The earth is baked hard, and little grows from it. Temperatures regularly rise above 38 degrees Celsius. Eddying pillars of dust whirl over the camel trains of nomads searching for food.
In good times it is one of the busiest caravan routes in Africa, as daily processions of camels packed with wares travel from Somalia to Ethiopia along the edge of the Rift Valley, their traders making tidy profits.
Unfortunately, an earlier crackdown by the authorities on smugglers, coupled with Saudi Arabia's continued ban on meat imports from the region out of fear of Rift Valley Fever, had already left many families without reliable incomes.
Urgent help needed
"Without urgent help the drought could spiral," said Bjorn Ljungqvist, the country director for the UN Children's Fund (UNICEF) in Ethiopia. "Urgent emergency intervention in the form of food, water, and vital medicines for women and children is needed to avert an impending disaster."
For this area alone, the UN needs US $6 million to help - and not just to avert hunger. In 2000, a fifth of all deaths of children under the age of five were measles-related. At the moment, almost half of the region's water wells are broken or unusable, according to UNICEF, and at least 637,000 people depend on emergency water supplies.
"The alarm has been raised in time but if we don't get the support we need, the results could be catastrophic. As ever, women and children will bear the brunt of this disaster," Ljungqvist said.
Ogaden, with a population of four million, has yet more problems.
Administratively, it is the weakest of Ethiopia's federal regions, with its huge area and sparse population. A long-running conflict between the government and a rebel secessionist group, the Ogaden National Liberation Front, has also severely hampered any real development in the region. In recent months the insecurity has taken a menacing turn, with trucks of food aid being attacked and in some cases burnt.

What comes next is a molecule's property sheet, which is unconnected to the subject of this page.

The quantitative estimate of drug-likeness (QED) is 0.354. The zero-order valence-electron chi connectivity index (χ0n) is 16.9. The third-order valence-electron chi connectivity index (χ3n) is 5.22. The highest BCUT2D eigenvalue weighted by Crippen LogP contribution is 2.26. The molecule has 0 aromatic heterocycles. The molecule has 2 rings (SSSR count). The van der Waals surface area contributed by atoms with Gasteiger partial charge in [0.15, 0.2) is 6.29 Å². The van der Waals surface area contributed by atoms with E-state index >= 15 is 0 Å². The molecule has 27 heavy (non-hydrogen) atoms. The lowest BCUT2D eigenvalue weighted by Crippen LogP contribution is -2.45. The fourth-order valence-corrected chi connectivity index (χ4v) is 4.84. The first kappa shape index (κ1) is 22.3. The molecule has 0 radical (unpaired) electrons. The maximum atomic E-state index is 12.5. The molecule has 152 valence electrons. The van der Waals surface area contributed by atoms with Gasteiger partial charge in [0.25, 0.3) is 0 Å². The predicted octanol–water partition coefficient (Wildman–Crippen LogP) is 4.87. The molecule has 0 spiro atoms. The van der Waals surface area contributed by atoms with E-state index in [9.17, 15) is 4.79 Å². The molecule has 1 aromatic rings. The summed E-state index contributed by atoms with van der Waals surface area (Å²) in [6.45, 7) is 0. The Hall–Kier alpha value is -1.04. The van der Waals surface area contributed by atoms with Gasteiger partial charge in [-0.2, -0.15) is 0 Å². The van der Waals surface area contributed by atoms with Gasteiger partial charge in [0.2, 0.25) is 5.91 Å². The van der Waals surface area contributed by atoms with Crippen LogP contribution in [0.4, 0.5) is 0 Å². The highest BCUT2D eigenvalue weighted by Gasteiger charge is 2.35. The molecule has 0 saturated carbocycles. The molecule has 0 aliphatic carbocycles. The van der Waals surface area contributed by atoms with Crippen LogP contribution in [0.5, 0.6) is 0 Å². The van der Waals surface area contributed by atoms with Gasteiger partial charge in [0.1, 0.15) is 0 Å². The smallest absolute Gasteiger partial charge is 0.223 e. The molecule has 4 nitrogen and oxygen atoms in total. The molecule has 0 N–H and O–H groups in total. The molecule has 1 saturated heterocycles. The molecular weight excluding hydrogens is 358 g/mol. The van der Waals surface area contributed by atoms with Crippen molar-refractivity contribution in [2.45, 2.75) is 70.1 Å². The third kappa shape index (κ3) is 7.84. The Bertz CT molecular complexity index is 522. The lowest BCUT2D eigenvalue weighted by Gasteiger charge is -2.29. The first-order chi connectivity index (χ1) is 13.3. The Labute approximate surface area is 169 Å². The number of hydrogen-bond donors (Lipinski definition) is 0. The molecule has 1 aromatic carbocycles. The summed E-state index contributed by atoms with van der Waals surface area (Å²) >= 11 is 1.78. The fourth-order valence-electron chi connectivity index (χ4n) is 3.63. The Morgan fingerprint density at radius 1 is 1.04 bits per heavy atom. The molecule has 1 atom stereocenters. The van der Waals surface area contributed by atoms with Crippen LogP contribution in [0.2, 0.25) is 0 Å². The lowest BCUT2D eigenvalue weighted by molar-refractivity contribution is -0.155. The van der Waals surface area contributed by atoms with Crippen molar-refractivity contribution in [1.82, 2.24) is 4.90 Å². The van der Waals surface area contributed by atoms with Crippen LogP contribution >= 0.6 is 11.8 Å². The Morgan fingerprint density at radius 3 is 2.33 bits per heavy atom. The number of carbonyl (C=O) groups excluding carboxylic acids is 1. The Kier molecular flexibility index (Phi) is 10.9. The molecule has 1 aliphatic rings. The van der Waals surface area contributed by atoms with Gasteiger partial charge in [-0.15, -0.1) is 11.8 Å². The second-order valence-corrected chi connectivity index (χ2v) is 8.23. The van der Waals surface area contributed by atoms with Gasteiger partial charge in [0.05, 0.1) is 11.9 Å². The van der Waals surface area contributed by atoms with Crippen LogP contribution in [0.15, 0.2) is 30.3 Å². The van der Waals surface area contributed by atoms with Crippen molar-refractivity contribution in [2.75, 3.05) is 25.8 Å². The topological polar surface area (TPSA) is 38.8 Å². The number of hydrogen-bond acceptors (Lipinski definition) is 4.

Violent clan disputes - a spill over from the feuding factions in neighbouring Somalia - have also deterred the work of aid workers in the region.
Hospitals are virtually non-existent and schools are too far for children to attend. Gode Hospital, for example, is the only such facility for a population of one million people.
"If the rains do not come things will get worse and we still do not know how we are going to cope until then," Ayan Abdi, a mother of two-month-old twins, said. "This is a bad time."
Weakened by hunger
So weakened by hunger that she is now unable to earn the $7 a month that she used to get from collecting firewood, Ayan has seen her breast milk dwindle to barely enough for one child - her daughter.
While her son, Niemo, has tightly stretched skin over his tiny skeletal frame, his twin sister, Asma, still retains some of the rounded features she was born with.
In a few days, perhaps a week at the most, Niemo could be dead, Ayan said, adding that it would not be the first time she had lost a child to hunger - three of her children died in the devastating drought of 2000.
The same region is once again among the worst affected by a new and potentially disastrous drought in the Horn.
Across the Horn of Africa, according to the UN Food and Agriculture Organization, some 11 million people are on the brink of starvation due to the extensive drought that has affected Djibouti, Ethiopia, Kenya and Somalia.
The rains are due in three months, but some forecasters are predicting they will be late - adding to Bishir and Niemo's woes.